Abstract:
Curves in a family derived from powers of the polar coordinate formula for ellipses are found to provide good fits to bound orbits in a range of power-law potentials. This range includes the well-known $1/r$ (Keplerian) and logarithmic potentials. These approximate orbits, called p-ellipses, retain some of the basic geometric properties of ellipses. They satisfy and generalize Newton's apsidal precession formula, which is one of the reasons for their surprising accuracy. Because of their simplicity the p-ellipses make very useful tools for studying trends among power-law potentials, and especially the occurence of closed orbits. The occurence of closed or nearly closed orbits in different potentials highlights the possibility of period resonances between precessing, eccentric orbits and circular orbits, or between the precession period of multi-lobed closed orbits and satellite periods. These orbits and their resonances promise to help illuminate a number of problems in galaxy and accretion disk dynamics.

Abstract:
For zero energy, $E=0$, we derive exact, classical solutions for {\em all} power-law potentials, $V(r)=-\gamma/r^\nu$, with $\gamma>0$ and $-\infty <\nu<\infty$. When the angular momentum is non-zero, these solutions lead to the orbits $\r(t)= [\cos \mu (\th(t)-\th_0(t))]^{1/\mu}$, for all $\mu \equiv \nu/2-1 \ne 0$. When $\nu>2$, the orbits are bound and go through the origin. This leads to discrete discontinuities in the functional dependence of $\th(t)$ and $\th_0(t)$, as functions of $t$, as the orbits pass through the origin. We describe a procedure to connect different analytic solutions for successive orbits at the origin. We calculate the periods and precessions of these bound orbits, and graph a number of specific examples. Also, we explain why they all must violate the virial theorem. The unbound orbits are also discussed in detail. This includes the unusual orbits which have finite travel times to infinity and also the special $\nu = 2$ case.

Abstract:
It is shown that the radial Schroedinger equation for a power law potential and a particular angular momentum may be transformed using a change of variable into another Schroedinger equation for a different power law potential and a different angular momentum. It is shown that this leads to a mapping of the spectra of the two related power law potentials. It is shown that a similar correspondence between the classical orbits in the two related power law potentials exists. The well known correspondence of the Coulomb and oscillator spectra is a special case of a more general correspondence between power law potentials.

Abstract:
We construct a simple symplectic map to study the dynamics of eccentric orbits in non-spherical potentials. The map offers a dramatic improvement in speed over traditional integration methods, while accurately representing the qualitative details of the dynamics. We focus attention on planar, non-axisymmetric power-law potentials, in particular the logarithmic potential. We confirm the presence of resonant orbit families (``boxlets'') in this potential and uncover new dynamics such as the emergence of a stochastic web in nearly axisymmetric logarithmic potentials. The map can also be applied to triaxial, lopsided, non-power-law and rotating potentials.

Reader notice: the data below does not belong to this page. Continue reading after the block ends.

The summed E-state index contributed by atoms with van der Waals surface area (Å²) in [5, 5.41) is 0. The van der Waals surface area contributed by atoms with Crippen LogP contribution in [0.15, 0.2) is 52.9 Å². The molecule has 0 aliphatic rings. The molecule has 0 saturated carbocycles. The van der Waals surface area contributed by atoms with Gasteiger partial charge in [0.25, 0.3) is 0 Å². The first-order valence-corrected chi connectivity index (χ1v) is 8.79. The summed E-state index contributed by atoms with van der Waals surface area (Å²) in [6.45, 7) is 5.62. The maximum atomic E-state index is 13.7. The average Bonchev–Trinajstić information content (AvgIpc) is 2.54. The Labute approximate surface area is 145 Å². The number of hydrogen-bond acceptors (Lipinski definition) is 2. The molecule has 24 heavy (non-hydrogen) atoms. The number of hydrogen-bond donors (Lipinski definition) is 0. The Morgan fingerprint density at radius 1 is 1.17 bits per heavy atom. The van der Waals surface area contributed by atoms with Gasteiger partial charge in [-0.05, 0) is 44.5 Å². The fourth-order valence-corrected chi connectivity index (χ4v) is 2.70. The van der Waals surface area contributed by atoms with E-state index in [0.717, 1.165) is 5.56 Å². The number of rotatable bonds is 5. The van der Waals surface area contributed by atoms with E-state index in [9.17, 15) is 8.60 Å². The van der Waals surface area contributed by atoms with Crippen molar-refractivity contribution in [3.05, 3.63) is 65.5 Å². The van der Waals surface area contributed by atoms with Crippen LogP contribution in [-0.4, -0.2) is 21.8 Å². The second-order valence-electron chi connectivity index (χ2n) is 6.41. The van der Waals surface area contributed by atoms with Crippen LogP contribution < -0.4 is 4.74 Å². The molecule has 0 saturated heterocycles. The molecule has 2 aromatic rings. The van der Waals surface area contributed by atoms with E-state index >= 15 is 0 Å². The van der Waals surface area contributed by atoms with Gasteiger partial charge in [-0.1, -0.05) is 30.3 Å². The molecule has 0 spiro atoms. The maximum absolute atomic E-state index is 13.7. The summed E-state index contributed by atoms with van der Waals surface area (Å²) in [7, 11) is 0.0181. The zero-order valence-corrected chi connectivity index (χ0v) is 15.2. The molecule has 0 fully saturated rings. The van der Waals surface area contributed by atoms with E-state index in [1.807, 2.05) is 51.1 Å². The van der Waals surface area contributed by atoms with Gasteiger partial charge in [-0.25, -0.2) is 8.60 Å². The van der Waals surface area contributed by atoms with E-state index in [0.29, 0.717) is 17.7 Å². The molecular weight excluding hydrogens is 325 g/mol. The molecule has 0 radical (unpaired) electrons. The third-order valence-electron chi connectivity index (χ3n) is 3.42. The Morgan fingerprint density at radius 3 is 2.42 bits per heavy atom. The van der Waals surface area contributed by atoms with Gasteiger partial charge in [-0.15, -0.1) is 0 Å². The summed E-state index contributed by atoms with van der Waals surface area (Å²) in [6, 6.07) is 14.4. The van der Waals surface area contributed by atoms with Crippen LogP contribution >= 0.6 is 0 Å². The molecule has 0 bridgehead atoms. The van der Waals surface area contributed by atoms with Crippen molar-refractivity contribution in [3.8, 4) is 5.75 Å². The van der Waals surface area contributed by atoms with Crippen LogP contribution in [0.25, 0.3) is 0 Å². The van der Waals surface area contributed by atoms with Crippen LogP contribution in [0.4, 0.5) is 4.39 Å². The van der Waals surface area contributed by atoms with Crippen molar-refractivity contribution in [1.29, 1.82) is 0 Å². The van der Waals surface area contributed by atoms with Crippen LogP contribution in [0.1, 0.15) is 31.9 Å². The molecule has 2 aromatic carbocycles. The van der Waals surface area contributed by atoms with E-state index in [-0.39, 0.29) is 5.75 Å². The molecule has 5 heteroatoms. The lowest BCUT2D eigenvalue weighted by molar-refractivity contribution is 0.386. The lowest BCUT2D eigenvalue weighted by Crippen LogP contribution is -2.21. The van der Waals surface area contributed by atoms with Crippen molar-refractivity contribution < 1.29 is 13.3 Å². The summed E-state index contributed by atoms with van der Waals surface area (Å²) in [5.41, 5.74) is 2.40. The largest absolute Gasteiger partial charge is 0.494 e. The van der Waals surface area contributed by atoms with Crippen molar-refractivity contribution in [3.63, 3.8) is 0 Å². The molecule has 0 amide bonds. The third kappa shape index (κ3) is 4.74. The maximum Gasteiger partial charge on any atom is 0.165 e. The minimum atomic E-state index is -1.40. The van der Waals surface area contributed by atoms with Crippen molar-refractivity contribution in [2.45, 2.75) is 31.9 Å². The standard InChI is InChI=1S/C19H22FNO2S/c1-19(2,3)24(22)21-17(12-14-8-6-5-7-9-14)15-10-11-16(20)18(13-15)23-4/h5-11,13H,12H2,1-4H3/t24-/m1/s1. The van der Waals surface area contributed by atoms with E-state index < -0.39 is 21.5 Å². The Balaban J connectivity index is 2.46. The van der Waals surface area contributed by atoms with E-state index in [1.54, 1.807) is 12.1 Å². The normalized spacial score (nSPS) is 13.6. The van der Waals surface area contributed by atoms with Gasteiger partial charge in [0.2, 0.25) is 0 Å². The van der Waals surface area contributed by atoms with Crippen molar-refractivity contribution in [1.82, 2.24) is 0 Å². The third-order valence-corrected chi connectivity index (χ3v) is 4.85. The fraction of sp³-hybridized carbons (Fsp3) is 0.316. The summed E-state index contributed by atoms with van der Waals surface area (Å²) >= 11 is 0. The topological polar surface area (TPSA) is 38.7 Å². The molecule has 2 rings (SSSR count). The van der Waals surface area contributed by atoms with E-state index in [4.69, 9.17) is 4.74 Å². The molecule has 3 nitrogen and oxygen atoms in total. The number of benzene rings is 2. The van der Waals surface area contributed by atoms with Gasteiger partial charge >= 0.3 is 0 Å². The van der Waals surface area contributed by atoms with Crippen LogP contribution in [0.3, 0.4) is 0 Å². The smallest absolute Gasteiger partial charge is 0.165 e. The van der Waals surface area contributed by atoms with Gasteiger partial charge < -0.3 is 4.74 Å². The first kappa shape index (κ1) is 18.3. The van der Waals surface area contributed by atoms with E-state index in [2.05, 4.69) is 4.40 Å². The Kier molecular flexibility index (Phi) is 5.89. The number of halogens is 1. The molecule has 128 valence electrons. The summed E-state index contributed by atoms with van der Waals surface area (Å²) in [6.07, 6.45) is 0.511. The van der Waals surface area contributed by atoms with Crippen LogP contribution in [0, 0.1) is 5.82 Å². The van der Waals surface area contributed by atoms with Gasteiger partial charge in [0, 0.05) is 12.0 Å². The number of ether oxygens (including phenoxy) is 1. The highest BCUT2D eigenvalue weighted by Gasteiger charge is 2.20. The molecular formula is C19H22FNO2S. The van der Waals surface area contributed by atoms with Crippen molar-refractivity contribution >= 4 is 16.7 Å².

Abstract:
We study the relationship between pairs of topological dynamical systems $ (X,T) $ and $ (X',T') $, where $ (X',T') $ is the quotient of $ (X,T) $ under the action of a finite group $ G $. We describe three phenomena concerning the behaviour of closed orbits in the quotient system, and the constraints given by these phenomena. We find upper and lower bounds for the extremal behaviour of closed orbits in the quotient system in terms of properties of $ G $ and show that any growth rate in between these bounds can be achieved.

Abstract:
We prove that the set of closed orbits in a real reductive representation contains a subset which is open with respect to the real Zariski topology if it has non-empty interior. In particular the set of closed orbits is dense.

Abstract:
Bertrand's theorem in classical mechanics of the central force fields attracts us because of its predictive power. It categorically proves that there can only be two types of forces which can produce stable, circular orbits. In the present article an attempt has been made to generalize Bertrand's theorem to the central force problem of relativistic systems. The stability criterion for potentials which can produce stable, circular orbits in the relativistic central force problem has been deduced and a general solution of it is presented in the article. It is seen that the inverse square law passes the relativistic test but the kind of force required for simple harmonic motion does not. Special relativistic effects do not allow stable, circular orbits in presence of a force which is proportional to the negative of the displacement of the particle from the potential center.

Abstract:
In a recent paper Robicheaux and Shaw [Phys. Rev. A 58, 1043 (1998)] calculate the recurrence spectra of atoms in electric fields with non-vanishing angular momentum not equal to 0. Features are observed at scaled actions ``an order of magnitude shorter than for any classical closed orbit of this system.'' We investigate the transition from zero to nonzero angular momentum and demonstrate the existence of short closed orbits with L_z not equal to 0. The real and complex ``ghost'' orbits are created in bifurcations of the ``uphill'' and ``downhill'' orbit along the electric field axis, and can serve to interpret the observed features in the quantum recurrence spectra.

Abstract:
By using the analogy between optics and quantum mechanics, we obtain the Snell law for the planar motion of quantum particles in the presence of quaternionic potentials.